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Three paradigms of iconicity research in language and literature

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Abstract

The paper discusses the characteristics of icons in the framework of C. S. Peirce’s sign classification and distinguishes three approaches to the study of verbal iconicity. The first investigates how the form of spoken or written language is similar to the meaning it represents. Studies within this paradigm are concerned with sound symbolism and include research in the three subtypes of iconicity distinguished by Peirce: images, diagrams, and metaphors. The second paradigm enquires into how verbal forms echo verbal forms in self-reflexive ways that make words icons of words. Among its topics are rhyme, meter, parallelism, repetition as well as syntactic and semantic recurrence. The third is based on Peirce’s later insight that iconicity is also at the root of verbal symbols and indices, insofar as these signs evoke mental images that represent icons of their signification.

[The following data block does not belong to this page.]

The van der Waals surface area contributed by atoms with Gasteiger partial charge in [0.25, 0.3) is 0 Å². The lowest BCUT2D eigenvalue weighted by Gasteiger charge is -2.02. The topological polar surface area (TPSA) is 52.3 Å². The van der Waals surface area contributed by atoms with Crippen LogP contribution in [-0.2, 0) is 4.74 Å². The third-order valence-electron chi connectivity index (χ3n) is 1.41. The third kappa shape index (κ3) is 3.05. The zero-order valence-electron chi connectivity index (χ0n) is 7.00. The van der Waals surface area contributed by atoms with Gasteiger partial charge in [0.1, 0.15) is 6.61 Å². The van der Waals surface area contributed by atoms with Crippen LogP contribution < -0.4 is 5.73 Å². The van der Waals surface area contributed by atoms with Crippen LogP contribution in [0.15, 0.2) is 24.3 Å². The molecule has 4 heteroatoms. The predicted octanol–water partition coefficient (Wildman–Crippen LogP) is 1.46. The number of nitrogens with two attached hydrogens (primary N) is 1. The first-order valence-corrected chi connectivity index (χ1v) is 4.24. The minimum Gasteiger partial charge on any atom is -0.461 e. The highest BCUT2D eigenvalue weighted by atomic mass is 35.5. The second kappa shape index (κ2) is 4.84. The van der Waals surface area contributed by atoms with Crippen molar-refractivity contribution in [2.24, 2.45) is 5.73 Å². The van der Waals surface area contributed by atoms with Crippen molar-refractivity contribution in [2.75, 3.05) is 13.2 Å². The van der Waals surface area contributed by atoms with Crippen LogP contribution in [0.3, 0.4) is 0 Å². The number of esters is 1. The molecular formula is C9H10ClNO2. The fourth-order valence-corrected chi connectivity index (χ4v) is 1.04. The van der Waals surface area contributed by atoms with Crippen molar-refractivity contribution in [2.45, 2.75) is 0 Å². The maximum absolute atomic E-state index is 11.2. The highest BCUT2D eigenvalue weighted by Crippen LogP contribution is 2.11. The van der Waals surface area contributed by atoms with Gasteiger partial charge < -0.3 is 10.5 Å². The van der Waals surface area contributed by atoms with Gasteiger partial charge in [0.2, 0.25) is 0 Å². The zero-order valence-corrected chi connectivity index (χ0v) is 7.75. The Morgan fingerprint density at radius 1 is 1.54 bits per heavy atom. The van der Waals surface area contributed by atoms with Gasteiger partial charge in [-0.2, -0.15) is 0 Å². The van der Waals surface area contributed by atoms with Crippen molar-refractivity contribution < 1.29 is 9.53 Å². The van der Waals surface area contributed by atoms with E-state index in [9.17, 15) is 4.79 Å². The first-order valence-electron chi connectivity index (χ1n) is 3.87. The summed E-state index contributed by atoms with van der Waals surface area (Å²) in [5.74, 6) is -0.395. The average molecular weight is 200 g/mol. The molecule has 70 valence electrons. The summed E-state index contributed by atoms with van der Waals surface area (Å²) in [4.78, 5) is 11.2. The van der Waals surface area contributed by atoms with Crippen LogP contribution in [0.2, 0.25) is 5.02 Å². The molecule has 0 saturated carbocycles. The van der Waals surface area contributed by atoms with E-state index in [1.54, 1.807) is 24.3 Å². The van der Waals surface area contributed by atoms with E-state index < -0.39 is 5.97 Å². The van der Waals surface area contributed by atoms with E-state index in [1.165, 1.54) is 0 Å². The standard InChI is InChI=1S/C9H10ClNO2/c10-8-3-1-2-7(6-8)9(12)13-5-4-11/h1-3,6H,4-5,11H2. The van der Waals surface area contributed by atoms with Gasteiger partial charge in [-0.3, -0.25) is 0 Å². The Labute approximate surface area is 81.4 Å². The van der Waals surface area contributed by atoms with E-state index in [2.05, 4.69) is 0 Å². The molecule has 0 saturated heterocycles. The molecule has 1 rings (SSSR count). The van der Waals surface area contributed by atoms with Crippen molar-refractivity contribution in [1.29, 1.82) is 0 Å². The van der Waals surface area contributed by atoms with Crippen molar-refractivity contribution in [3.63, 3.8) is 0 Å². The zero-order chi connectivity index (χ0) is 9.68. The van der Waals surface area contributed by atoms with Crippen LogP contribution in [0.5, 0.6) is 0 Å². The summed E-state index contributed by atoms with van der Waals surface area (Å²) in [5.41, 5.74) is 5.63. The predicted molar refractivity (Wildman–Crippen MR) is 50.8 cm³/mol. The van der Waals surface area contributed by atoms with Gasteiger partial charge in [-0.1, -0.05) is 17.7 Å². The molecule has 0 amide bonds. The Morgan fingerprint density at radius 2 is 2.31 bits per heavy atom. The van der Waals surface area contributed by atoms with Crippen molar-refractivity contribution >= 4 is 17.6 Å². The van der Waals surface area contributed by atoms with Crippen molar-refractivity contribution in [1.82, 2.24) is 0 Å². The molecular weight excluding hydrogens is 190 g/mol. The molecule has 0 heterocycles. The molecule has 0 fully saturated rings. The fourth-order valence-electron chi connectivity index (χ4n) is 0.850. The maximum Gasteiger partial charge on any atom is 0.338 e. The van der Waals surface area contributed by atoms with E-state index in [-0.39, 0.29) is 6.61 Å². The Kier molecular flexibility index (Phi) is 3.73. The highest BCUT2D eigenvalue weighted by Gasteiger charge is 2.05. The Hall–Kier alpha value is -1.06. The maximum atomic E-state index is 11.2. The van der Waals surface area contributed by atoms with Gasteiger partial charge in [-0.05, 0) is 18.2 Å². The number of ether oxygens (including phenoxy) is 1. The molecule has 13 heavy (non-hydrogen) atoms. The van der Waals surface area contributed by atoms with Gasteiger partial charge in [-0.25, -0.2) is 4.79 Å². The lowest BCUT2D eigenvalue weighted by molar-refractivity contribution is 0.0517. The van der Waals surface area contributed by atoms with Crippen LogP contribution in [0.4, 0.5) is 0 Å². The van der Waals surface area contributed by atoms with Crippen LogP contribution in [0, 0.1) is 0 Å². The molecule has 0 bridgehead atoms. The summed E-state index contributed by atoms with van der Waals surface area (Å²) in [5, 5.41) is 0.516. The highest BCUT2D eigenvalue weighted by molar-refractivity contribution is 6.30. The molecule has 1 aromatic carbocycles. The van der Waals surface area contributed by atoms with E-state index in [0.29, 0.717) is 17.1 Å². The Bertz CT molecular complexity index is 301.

References

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